It is worth pointing out that beyond psych verbs, nouns and adjectives, Basque combines ergative and dative arguments with other predicates as well in a case frame called alternating verbs by Etxepare (2003: 412–414) and bivalent unergatives by Fernández and Ortiz de Urbina (2010: 109–171), illustrated here in (73) below – see also Ortiz de Urbina and Fernández (2016) and references therein.


‘Jon waited for Ane.’

As commented on above, the inclusion of psych noun/adjectives in Table 8 reveals another possibility not considered in Belletti and Rizzi’s classification, which is available with Basque psych verbs, namely the one including an absolutive experiencer and a dative stimulus, that is, the verbal counterpart of DatStimIS. It should be noted that this particular configuration is attested almost only in northeastern varieties of Basque. We are referring to instances with verbs such as fidatu ‘rely on’, interesatu ‘interest’, ohartu ‘be aware of’ and urrikitu ‘to feel pity for’. We illustrate this type with the verb interesatu ‘interest’ in (73a–b), from the corpora and dictionaries:

besteak beste.
among others

‘Since I started painting, I began to become interested in form, by means of artists like Picasso and Modigliani, among others.’

(Herria, N. Arbelbide, 2004-03-25) (Fernández and Ortiz de Urbina 2010: 91)


‘The painters from 1920 to 1950, specially those from Bayonne, what do they were interested in?’ (NE Oyharçabal 2009–2013)

Notice that the auxiliary accompanying the verb interesatu ‘interest’ does not show dative agreement with the dative stimulus in any of the sentences. This is a northeastern dialectal phenomenon that allows some instances of the dative agreement to be dropped (the interested reader should consult Etxepare and Oyharçabal (2013) and references therein for details). The emergence of a dative instead of, or alternating with, an adposition has been interpreted as the result of French-Basque contact (see Pikabea (1993) for a detailed diachronic description). Be that as it may, dative stimuli in (73a–b) are not cross-referenced on the auxiliary, and in contrast, dative experiencers of the Class III (piacere ‘please’) are not allowed to drop dative agreement in any dialect.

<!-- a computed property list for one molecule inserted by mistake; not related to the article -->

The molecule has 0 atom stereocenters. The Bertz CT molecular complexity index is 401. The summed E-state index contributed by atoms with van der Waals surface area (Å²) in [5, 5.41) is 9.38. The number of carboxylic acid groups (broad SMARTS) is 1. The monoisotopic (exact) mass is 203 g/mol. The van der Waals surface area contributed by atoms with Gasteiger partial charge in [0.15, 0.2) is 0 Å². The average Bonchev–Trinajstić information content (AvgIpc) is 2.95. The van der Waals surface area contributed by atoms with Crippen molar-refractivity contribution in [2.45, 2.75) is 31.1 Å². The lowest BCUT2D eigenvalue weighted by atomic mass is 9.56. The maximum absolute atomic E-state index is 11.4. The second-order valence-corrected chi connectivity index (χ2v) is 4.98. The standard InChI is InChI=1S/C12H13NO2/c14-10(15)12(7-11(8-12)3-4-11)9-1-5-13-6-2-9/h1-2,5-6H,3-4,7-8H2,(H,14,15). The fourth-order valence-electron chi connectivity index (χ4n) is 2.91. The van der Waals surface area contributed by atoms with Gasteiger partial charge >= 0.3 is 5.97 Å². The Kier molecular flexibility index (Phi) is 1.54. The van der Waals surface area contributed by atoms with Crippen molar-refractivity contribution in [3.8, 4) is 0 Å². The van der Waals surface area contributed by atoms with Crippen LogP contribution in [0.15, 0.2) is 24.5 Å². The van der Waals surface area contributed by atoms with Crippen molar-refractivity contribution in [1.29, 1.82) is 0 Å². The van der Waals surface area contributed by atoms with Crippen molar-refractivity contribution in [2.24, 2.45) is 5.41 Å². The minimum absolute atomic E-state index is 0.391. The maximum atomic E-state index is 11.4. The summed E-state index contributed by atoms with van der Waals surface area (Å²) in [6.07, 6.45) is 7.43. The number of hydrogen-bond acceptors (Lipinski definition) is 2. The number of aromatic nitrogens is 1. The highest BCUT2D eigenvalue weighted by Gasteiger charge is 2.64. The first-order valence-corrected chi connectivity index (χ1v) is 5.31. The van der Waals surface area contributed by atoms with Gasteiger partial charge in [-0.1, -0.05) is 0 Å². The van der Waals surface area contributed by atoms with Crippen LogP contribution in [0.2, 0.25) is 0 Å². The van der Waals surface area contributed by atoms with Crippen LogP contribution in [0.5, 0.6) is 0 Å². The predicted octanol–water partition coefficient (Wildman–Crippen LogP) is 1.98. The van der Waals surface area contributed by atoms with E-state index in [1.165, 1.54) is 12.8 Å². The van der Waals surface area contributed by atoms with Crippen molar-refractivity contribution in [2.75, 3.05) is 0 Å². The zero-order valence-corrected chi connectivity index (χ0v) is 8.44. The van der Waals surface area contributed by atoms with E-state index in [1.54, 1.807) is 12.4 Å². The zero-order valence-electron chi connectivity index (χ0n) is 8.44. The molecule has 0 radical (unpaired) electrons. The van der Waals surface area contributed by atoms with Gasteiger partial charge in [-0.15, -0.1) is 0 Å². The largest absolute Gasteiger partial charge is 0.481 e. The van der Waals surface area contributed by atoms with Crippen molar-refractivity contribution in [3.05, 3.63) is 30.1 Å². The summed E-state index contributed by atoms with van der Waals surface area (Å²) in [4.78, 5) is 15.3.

In relation to that, it is also worth noting that the verb interesatu ‘interest’ belongs to Class III in southwestern varieties of Basque as can be seen in (74) from the EPG:

Quixote-det[abs] say[3sgAbs]M.-erg enormouslyinterest-ipfv
be.1sgDat[3sgAbs]butnegbe.1sgDat[3sgAbs]seem-ipfv howsay



‘“The Quixote really interests me,” says Menard, “but it does not seem to me, how can I say? Necessary.”’ (Ipuin hautatuak, J.L. Borges / J. Garzia 1998) (EPG, Sarasola et al. 2001–2007)

As far as we know, the only southwestern exception is errukitu ‘feel pity for’, with the same structure as that in northeastern examples in (73), but with obligatory agreement as dative agreement drop is non-attested in this geographical area. Its nominal counterpart erruki ‘pity’ behaves alike (75–76):


‘Do you think that God will feel sorry for you?’ (Kontu-jaten, Arantza Iturbe, p. 59)


‘May God bless you and protect you; may he show you his face and feel sorry for you.’ (Asisko Frantzizko, Asisko Klara, Askoren artean, p. 68)

Going back to interesatu ‘interest’, this verb is remarkable for any researcher interested in variation within or beyond Basque: it does not only appear as in Class III (piacere ‘please’) type predicates in southwestern varieties, it also occupies a particular class not included in Belletti and Rizzi’s classification, as seen in (73). Moreover, northeastern varieties show also Class-II-like configurations with an ergative stimulus and an absolutive experiencer as has been observed by the dictionaries EEH and NE. Such a structure is shown in (77):


‘Stories about the time of the occupation do not interest you.’ (Anbroxio, E. Bidegain, p. 117)

This gives us the opportunity to reflect briefly on variation within Basque. To begin with, it is not clear to us why the same psych noun/adjective can alternate between different structures and thus, different classes. For instance, why do we find the noun/adjectives atsegin ‘pleasure, pleasant’ and laket ‘pleasure, pleasant’ participating in Class I and III with apparently no semantic difference? In relation to this, it should be noted that the two configurations are sometimes attested in the same dialectal area. For example, the noun/adjective laket ‘pleasure, pleasant’ is only attested in northeastern varieties of Basque but nonetheless shows at least the two possible configurations corresponding to Class I and III in these same varieties. Thus, the division between one class and another is not necessarily dialectally groundedsince the two configurations coexist within the same variety.